Next Generation Myanmar Series, Myanmar’s Report

11 June 2019

Next Generation Myanmar, a first-of-its-kind nationwide study exploring the hopes and aspirations of young people in the country, was conducted by the British Council and VSO in partnership with Conflict Management Consulting and the Center for Diversity and National Harmony. It was led by, designed by and shaped by a task force of young people from across Myanmar. The research was finalized and released as a public report on the 7th of June 2019, David Tanner got the detail of it.

Unemployment, crime, drug use, and social media obsession are top concerns for Myanmar's youth.90 per cent of Myanmar's youth feel that making a positive contribution to their societies or communities is important to them, says new research published today by the British Council and VSO.The research, which involved a national survey of more than 2,400 Myanmar youth, reveals nearly nine in ten (89 per cent) also felt making Myanmar more democratic was important for the country's development. Over three-quarters (76 per cent) of youth felt their quality of life would improve in the next five years, citing training opportunities and greater freedoms as reasons for their optimism.

However, the survey also highlights significant concerns the vast majority of youth consulted were worried about Myanmar's drug problem, with 93.7 per cent saying reducing people's use of the development of the country. Employment prospects are also a major issue, with about one in four (26 per cent) survey respondents revealing they were jobless and searching for work.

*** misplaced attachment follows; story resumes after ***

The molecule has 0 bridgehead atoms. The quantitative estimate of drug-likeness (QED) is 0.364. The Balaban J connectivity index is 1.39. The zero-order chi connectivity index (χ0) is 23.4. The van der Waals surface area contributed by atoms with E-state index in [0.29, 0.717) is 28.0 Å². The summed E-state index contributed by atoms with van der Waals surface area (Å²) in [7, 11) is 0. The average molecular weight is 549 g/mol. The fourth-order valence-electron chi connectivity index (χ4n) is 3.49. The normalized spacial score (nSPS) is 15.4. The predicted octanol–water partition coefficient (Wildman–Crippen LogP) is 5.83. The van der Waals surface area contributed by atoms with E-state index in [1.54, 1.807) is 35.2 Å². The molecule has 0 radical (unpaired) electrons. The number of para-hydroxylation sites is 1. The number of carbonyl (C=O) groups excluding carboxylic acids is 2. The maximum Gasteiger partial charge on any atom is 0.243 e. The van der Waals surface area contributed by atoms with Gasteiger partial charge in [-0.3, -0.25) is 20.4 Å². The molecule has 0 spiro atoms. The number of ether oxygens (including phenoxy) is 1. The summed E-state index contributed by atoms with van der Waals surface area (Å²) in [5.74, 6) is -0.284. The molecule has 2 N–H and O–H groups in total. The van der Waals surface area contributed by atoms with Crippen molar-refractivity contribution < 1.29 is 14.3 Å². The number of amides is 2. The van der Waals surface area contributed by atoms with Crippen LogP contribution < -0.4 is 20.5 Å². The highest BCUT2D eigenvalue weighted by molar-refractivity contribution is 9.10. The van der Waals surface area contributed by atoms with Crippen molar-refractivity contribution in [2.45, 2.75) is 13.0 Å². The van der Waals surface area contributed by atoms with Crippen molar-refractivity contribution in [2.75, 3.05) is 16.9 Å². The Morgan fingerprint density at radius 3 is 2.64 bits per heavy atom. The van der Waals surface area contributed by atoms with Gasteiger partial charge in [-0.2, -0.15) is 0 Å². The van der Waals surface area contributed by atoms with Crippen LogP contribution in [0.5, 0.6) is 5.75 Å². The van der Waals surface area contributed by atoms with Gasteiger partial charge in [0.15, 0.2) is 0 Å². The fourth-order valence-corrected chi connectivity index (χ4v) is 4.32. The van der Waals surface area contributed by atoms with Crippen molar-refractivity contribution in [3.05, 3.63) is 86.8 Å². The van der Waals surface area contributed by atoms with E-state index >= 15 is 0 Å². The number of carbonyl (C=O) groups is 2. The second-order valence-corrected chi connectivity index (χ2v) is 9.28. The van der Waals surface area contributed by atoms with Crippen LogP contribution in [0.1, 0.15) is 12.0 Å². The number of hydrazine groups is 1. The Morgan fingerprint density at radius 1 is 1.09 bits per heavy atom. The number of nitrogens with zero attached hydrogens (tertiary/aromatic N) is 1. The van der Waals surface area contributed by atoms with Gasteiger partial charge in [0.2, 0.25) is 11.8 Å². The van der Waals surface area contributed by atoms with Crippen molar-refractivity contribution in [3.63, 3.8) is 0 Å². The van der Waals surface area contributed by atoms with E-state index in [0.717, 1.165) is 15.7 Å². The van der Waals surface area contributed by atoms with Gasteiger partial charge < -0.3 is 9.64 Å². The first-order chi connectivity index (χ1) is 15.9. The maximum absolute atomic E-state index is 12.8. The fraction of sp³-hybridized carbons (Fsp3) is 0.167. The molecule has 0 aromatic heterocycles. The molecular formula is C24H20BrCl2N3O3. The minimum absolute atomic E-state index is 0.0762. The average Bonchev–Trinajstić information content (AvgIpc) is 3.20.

Education and earning good money are seen as priorities by Myanmar's youth, while marriage and family were cited by far fewer (14 per cent and 15 per cent respectively) as important goals for the future.

Thanks to the greater number of training opportunities available, many young people felt their future goals were achievable. They explained that training offered in their areas by local CSOs and international NGOs, particularly vocational training, were giving youth a chance to build valuable new skills - an opportunity that only recently became available. They hoped that skills could then translate into greater opportunities for education or employment, and even greater political awareness.

Dr. Richard Sunderland, Country Director of British Council Myanmar, said: "The British Council and VSO are delighted to have supported this research and the aspirations of young people, helping amplify their voices and make a positive contribution to their country and to the world. One of our research participants commented that 'youth are an untapped potential in Myanmar. We agree and are confident that Myanmar's youth will play a positive role in the country's future.”

VSO Myanmar Country Director, Joyce Laker said: "Young people are the cornerstone for durable peace and development in Myanmar. The Next Generation research has set a foundation for government and development partners to better understand and explore viable options and alternatives for engaging youth. Unless we recognize young people potentials, invest in empowering them, building their resilience and creating space for them to lead initiatives to transform their lives, we will be missing a lot of achieving sustainable development. Ma Phyoe Phyoe Aung, a task force member who helped design and deliver the research, said: "Thanks to this research we now have robust data on a range of topics to generate debate about issues such as peace, jobs, our communities and discrimination. Also, we have more confidence advocating solutions for issues and discussing priorities with the policy makers. And it's not just us policy makers, donors, and other stakeholders all now have a common data set on which to discuss youth issues.”

Dave